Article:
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Abstract

Objective—To determine whether high-frequency diagnostic ultrasonography is useful for assessment of skin thickness in Shar-Peis.

Animals—10 healthy Shar-Peis and 10 healthy Beagles used as controls.

Procedures—Ultrasonographic examination of the skin was performed on 4 cutaneous sites by use of a 13-MHz linear-array transducer, and the mean of 3 measurements was calculated. Ultrasonography results were compared with histologic findings of skin specimens stained with H&E, Alcian blue at a pH of 2.5, and Masson trichrome stains, with histometric measurements of skin thickness made by use of a microscope, and with measurements of skin thickness made by use of a plicometer. Ultrasonograpy results were also compared via age and sex of selected animals.

Results—A clear correlation was detected between ultrasonography results and results of histologic and histometric analysis in both groups. In Shar-Peis, no correlation was found between ultrasonography results and age and sex, whereas in Beagles, a weak positive correlation was found only between skin thickness in dorsal cervical and frontal (on the rostral margins of the supraorbital processes) regions and age. A positive overall correlation was found in Shar-Peis between measurements made via ultrasonography and plicometery.

Conclusions and Clinical Relevance—Ultrasonography was a useful tool to assess skin thickness, and in Shar-Peis, it might be considered a valid alternative to invasive methods such as histologic examination to objectively estimate the severity of hereditary cutaneous hyaluronosis.

Full access
in American Journal of Veterinary Research
in Journal of the American Veterinary Medical Association

Abstract

OBJECTIVE To evaluate the usefulness of excretory urography performed during radiography (REU) and CT (CTEU) in healthy rabbits, determine timings of urogram phases, and compare sensitivities of REU and CTEU for detection of these phases.

ANIMALS 13 New Zealand White rabbits (Oryctolagus cuniculus).

PROCEDURES Rabbits were screened for signs of systemic and urinary tract disease. An REU examination of each was performed, followed ≥ 5 days later by a CTEU examination. Contrast images from each modality were evaluated for quality of opacification and intervals between initiation of contrast medium administration and detection of various urogram phases.

RESULTS Excretory urograms of excellent diagnostic quality were achieved with both imaging modalities. For all rabbits, the nephrographic phase of the urogram appeared in the first postcontrast REU image (obtained between 34 and 40 seconds after initiation of contrast medium administration) and at a median interval of 20 seconds in CTEU images. The pyelographic phase began at a median interval of 1.63 minutes with both imaging modalities. Contrast medium was visible within the urinary bladder at a median interval of 2.20 minutes. Median interval to the point at which the nephrogram and pyelogram were no longer visible in REU images was 8 hours and 2.67 hours, respectively. The CTEU technique was better than the REU technique for evaluating renal parenchyma.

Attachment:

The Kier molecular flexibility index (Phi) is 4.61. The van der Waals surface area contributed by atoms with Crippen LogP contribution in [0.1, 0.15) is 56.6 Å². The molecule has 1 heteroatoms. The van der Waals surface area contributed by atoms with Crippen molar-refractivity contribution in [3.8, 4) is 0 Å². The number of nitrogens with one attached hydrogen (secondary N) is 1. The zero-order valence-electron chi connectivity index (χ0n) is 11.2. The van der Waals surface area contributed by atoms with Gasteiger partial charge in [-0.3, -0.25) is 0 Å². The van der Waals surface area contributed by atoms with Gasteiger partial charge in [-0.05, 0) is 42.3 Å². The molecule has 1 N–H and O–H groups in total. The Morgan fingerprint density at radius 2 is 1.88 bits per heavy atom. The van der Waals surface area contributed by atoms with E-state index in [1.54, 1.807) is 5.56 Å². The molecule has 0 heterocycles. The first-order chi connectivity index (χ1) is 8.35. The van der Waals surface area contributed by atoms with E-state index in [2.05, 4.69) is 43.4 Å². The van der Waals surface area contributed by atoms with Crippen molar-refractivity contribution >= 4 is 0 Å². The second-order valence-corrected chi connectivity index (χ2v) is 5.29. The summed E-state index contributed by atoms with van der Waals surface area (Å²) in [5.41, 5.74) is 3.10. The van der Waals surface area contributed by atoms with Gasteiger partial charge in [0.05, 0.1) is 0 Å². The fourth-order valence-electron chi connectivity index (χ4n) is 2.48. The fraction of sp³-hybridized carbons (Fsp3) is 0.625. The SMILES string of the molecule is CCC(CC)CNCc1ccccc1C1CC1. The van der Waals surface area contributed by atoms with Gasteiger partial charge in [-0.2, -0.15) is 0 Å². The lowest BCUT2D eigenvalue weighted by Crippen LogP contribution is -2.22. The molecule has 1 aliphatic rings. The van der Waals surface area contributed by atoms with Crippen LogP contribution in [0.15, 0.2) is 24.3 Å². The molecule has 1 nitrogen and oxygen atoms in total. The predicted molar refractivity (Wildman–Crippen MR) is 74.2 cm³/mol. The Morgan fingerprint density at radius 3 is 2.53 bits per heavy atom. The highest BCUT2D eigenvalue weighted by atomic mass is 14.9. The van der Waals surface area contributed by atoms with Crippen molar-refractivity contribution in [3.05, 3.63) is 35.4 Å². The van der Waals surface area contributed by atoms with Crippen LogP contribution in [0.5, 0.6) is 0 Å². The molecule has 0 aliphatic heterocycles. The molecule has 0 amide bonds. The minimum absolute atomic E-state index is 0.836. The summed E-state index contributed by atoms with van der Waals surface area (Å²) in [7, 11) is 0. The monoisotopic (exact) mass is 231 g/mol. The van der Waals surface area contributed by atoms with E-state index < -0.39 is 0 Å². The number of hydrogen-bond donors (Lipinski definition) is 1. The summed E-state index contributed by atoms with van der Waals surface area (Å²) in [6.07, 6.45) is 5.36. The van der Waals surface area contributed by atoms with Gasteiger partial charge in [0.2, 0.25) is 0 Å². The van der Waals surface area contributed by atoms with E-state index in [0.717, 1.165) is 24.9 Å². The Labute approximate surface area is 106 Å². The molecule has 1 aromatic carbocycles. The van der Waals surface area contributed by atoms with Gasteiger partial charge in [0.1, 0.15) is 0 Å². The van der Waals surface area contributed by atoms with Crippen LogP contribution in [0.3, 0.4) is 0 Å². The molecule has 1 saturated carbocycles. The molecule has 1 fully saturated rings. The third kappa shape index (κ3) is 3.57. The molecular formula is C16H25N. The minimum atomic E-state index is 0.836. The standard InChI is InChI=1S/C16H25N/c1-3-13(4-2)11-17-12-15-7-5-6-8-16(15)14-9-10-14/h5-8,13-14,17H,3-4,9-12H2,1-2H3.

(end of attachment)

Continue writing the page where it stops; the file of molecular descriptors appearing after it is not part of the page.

CONCLUSIONS AND CLINICAL RELEVANCE Findings suggested that REU and, particularly, CTEU may be valuable tools for the diagnosis of renal and urinary tract disease in rabbits; however, additional evaluation in diseased rabbits is required.

Full access
in American Journal of Veterinary Research

SUMMARY

Thirty healthy male horses were allotted to 3 groups and treated blindly during 4 days. Group-1 horses received unfractioned calcium heparin (100 IU/kg of body weight, sc, q 12 h). Group-2 horses received a single dose of a low-molecular-weight heparin (50 anti-Xa IU/kg, sc) every morning, and a similar volume of saline solution every evening. Group-3 horses received the vehicle (saline solution), sc, every 12 hours. Citrated and edta-anticoagulated blood samples were collected before starting the medication (T-0) and once daily 3 hours after each morning injection (T-3, T-27, T-51, and T-75). The pcv, hemoglobin concentration, rbc and platelet counts, and clotting times (activated partial thromboplastin time and thrombin time) were determined, and a microscopic examination to detect hemagglutination was performed. Plasma concentration of heparin was measured by use of the antifactor Xa activity assay. Bleeding time was determined on the first and fourth days, using a double-template method.

The horses given unfractioned heparin had marked agglutination of erythrocytes after the first injection that became more pronounced as treatment progressed. Also, significant decrease in pcv, hemoglobin concentration, and rbc count was observed during treatment. Platelet count was significantly decreased after the first day, and clotting times were significantly prolonged. In contrast to the horses given unfractioned heparin, those given low-molecular-weight heparin did not have any agglutination of erythrocytes during the 4 days of treatment, and there were no significant changes in pcv, hemoglobin concentration, or rbc and platelet counts. Activated partial thromboplastin time increased slightly in the horses given low-molecular-weight heparin, although the values remained within reference range. Both groups of horses achieved adequate concentrations of heparin in plasma for prophylactic purposes, but those given low-molecular-weight heparin achieved those values after the first injection. Bleeding times were not significantly different between heparin-treated horses and horses given saline solution during treatment.

We conclude that low-molecular-weight heparin may be used more safely and conveniently in horses, because it does not affect equine erythrocytes, platelets, or clotting and bleeding times.

Free access
in American Journal of Veterinary Research